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Summary: Choosing the right people for discipleship is crucial—for you, for them and for God’s kingdom. A disciple must love the real Jesus, be trustworthy and be able to teach others. Finding committed disciples who will disciple others will result in a great impact on the world.
We won’t find the words “spiritual multiplication” in our Bibles, but we do find the concept:
Jesus multiplied his life through twelve apostles and many more disciples.
He also commanded His disciples to make disciples of all nations.
Paul encouraged his disciples, including Timothy, to teach those those who would teach others. All three of these are examples of spiritual multiplication.
In order to multiply ourselves spiritually and see the type of exponential growth that can truly impact our communities and the entire world, we each need to disciple at least two people with the expectation that they will go on to disciple at least two others. Imagine what would happen if each disciple multiplied his or her life into three others:
The 1st generation would be 1 x 3 = 3
The 2nd generation would be 3 x 3 = 9
The 4th generation would be 27 x 3 = 81
The 7th generation would be 729 x 3 = 2,187
The 9th generation would be 6,561 x 3 = 19,683.
In just nine generations almost 20,000 people could become disciples! In just eleven more generations over a billion could be discipled. That’s the power of spiritual multiplication!
Discuss: Do you really believe God could use you to someday make disciples of thousands, even millions, of people?
In order for God use us to see lives and communities changed by the good news of Jesus Christ, we must disciple more than one person at a time. A great way to do this is by gathering people together in small groups of three to five. You’ll want a large enough group to have good interaction, yet small enough for each disciple to be fully engaged.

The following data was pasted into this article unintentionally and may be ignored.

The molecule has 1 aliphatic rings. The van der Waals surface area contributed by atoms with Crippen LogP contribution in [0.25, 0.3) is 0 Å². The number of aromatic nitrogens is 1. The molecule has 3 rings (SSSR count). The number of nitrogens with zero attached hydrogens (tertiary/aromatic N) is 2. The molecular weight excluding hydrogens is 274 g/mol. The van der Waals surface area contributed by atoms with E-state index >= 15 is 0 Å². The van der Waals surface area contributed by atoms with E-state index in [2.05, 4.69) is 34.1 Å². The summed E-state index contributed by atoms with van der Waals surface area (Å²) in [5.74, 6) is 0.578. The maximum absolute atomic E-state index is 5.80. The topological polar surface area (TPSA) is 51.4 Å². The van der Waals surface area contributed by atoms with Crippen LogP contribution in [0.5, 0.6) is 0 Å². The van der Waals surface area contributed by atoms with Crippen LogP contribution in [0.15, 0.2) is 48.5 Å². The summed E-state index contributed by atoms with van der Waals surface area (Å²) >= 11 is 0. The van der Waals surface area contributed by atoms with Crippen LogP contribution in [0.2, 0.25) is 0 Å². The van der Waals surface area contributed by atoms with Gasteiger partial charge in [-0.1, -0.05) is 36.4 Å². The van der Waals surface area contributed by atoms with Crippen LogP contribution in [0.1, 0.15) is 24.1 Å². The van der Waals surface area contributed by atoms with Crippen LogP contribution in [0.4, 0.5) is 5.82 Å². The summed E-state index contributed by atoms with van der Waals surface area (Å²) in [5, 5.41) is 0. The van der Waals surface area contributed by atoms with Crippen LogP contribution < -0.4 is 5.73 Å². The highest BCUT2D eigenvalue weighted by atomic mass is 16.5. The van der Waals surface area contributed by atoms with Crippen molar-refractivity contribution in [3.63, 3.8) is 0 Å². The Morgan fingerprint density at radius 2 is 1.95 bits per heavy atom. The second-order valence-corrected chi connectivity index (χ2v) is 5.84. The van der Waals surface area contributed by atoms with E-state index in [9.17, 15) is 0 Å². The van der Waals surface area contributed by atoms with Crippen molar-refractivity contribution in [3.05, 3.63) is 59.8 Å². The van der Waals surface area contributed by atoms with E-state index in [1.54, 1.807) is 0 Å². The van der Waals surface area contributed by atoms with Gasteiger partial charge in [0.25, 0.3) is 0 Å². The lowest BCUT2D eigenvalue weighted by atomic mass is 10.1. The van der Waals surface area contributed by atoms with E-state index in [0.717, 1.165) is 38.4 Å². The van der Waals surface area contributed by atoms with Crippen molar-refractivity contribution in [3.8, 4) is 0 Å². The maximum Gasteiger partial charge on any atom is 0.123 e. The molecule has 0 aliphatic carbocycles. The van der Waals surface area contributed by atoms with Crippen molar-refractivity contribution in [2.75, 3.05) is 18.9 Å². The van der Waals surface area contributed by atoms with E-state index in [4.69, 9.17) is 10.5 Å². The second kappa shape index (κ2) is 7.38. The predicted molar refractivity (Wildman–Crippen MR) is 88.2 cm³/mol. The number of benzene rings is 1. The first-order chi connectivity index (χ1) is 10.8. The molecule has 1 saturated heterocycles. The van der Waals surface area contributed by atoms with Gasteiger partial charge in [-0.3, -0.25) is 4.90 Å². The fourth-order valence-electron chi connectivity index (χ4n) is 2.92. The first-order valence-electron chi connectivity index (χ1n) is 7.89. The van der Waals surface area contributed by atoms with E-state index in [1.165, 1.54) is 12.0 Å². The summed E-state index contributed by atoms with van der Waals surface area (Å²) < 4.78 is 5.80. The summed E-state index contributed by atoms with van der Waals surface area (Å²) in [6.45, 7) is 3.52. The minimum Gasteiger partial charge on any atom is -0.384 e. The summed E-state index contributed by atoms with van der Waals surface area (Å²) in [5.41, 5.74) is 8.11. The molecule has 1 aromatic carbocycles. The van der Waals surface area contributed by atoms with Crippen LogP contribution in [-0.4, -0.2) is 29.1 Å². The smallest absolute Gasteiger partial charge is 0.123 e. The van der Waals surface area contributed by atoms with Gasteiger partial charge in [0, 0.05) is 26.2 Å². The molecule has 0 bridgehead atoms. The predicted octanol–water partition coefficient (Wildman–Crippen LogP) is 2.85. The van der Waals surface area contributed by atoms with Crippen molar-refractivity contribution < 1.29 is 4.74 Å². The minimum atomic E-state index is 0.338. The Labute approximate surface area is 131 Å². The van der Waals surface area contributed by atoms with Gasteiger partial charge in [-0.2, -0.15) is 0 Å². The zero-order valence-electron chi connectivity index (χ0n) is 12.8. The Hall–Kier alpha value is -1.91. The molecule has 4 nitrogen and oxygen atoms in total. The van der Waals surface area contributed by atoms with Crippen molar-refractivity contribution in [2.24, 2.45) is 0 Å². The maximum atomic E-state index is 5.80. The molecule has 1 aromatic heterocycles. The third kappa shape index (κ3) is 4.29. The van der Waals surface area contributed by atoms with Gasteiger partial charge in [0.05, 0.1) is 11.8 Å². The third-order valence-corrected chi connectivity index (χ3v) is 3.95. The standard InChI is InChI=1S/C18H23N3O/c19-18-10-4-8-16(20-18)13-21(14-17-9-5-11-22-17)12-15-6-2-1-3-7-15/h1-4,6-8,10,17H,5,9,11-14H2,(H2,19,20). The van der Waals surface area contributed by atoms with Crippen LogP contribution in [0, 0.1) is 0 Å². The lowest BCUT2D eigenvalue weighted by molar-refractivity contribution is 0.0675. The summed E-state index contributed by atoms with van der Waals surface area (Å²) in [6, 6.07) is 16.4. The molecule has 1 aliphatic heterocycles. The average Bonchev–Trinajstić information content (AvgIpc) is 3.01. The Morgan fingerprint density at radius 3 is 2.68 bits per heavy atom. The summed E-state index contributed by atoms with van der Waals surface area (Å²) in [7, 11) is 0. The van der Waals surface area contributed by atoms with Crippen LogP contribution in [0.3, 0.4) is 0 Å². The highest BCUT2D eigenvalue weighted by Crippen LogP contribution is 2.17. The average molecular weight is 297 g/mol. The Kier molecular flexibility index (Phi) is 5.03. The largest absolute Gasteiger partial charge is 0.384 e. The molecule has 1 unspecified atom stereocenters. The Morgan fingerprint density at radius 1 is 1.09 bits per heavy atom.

Here are some of the benefits of group discipleship:
A group that include you and three or five others allows members to be divided into pairs for training and outreach. Jesus always sent people out to minister in pairs.
It allows disciples to take turns teaching lessons.
Disciples can speak into one another’s lives, rather than depending solely upon one leader to do this.
Disciples grow in character as they resolve conflict with other group members.
It takes pressure off of introverted leaders and group members.
It builds community.
It models how most people throughout church history have interacted with the Bible and issues of faith. (Before the mid 1400s, only the very wealthy and educated could own a Bible and read on their own.)
One person can impact more people in a group.
It’s an efficient use of time.
What are other advantages to discipling people in groups of three to five?
What do you think about this approach to discipleship?
Luke 6:12 tells us that before Jesus selected who would be his disciples, he spent the night in prayer: “One of those days Jesus went out to a mountainside to pray, and spent the night praying to God. When morning came, he called his disciples to him and chose twelve of them, whom he also designated apostles:”
The Gospels don’t reveal what Jesus said in His prayers, but James 1:5-6 tells us that we can ask God for wisdom: “If any of you lacks wisdom, you should ask God, who gives generously to all without finding fault, and it will be given to you. But when you ask, you must believe and not doubt, because the one who doubts is like a wave of the sea, blown and tossed by the wind.” We all need wisdom as we decide who to invite into a discipleship group. Know your limits. You can’t disciple everyone. Be realistic about how much time and energy you have to give.
Pray: Take a few minutes to pray for wisdom right now.
Discuss: Who is God putting on your heart to invite into a collaborative discipleship group?